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Managing Interpretations

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Mar. 2nd, 2006 | 11:02 pm
mood: energeticenergetic
music: whirring fans

Last night I was thinking that a big part of taking care of a baby can be summarized as managing interpretations. Meaning deciding which interpretations to discard and which to keep, with the goal of keeping only the most effective interpretations.

Consider this situation. Gisele is crying. I don't know what she wants, so I try a few things. She doesn't seem to be hungry, she doesn't seem to be hot or cold. I pick her up but she is still crying after being bounced for a while.

At this point, the interpretation "She needs to be taught to stop crying" comes up. But I know two things here - She can't be taught not to cry, and that interpretation came from anger. So I discard that one, and wait.

A bit later, the interpretation "She is in pain from wind, and wants me to do something" comes up. This interpretation leads me to try to comfort her and make her feel better, even if I can't do anything about the pain.

Another situation - she is very agitated, but does not appear to be in pain. She looks like she wants something. She gets excited when she sees a milk bottle, but she doesn't drink once it is in her mouth. So, what is wrong?

One interpretation that comes up is "I don't know what's wrong, I'll just try to sleep for a bit and hope she starts acting differently". This will probably work, but I think I can do better. Discard.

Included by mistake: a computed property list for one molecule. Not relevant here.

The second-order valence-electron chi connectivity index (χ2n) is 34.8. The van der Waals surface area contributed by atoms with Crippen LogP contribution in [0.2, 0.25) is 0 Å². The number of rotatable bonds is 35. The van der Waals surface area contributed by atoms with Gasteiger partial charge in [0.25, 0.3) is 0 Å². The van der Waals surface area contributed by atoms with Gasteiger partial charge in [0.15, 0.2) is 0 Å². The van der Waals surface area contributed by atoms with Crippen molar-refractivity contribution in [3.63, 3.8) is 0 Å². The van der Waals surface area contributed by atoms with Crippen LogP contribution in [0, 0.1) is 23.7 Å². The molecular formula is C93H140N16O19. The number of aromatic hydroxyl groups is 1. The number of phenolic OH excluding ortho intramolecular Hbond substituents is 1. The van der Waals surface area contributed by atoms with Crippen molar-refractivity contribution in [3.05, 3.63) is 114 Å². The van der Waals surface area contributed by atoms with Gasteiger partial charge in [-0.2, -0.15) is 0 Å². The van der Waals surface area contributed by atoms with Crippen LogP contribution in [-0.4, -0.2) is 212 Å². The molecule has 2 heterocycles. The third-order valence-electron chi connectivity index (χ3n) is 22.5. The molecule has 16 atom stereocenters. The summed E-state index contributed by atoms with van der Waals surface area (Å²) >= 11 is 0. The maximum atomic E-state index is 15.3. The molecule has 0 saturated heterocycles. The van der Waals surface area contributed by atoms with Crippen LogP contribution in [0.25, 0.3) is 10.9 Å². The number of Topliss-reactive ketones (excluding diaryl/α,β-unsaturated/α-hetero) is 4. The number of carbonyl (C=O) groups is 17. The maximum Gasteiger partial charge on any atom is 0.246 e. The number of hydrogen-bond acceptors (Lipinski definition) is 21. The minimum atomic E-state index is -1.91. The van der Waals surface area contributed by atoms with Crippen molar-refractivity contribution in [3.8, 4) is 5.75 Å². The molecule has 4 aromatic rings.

Another interpretation comes up. "I can find out what she wants. I'll watch her with my full attention and look for more clues". After watching her for a while, it becomes obvious that she wants milk but she can't drink. Such a simple explanation, yet I didn't see it before. I do what I can to make her more comfortable, including trying to burp her and changing her diaper. When I put her back down, she is ready to drink, and drinks quite a lot of milk.

Out of this I've developed the following rules of thumb

  • If an interpretation comes from anger, drop it immediately.
  • If you can't drop an angry interpretation, then put the baby down and calm down. Then drop the interpretation and start looking for a new one.
  • There is always a better interpretation than "I don't know, let's wait". Look harder.
  • If you're exhausted and she's still crying, take a nap. A few minutes will make a big difference. Rest next to her so she knows she isn't alone.

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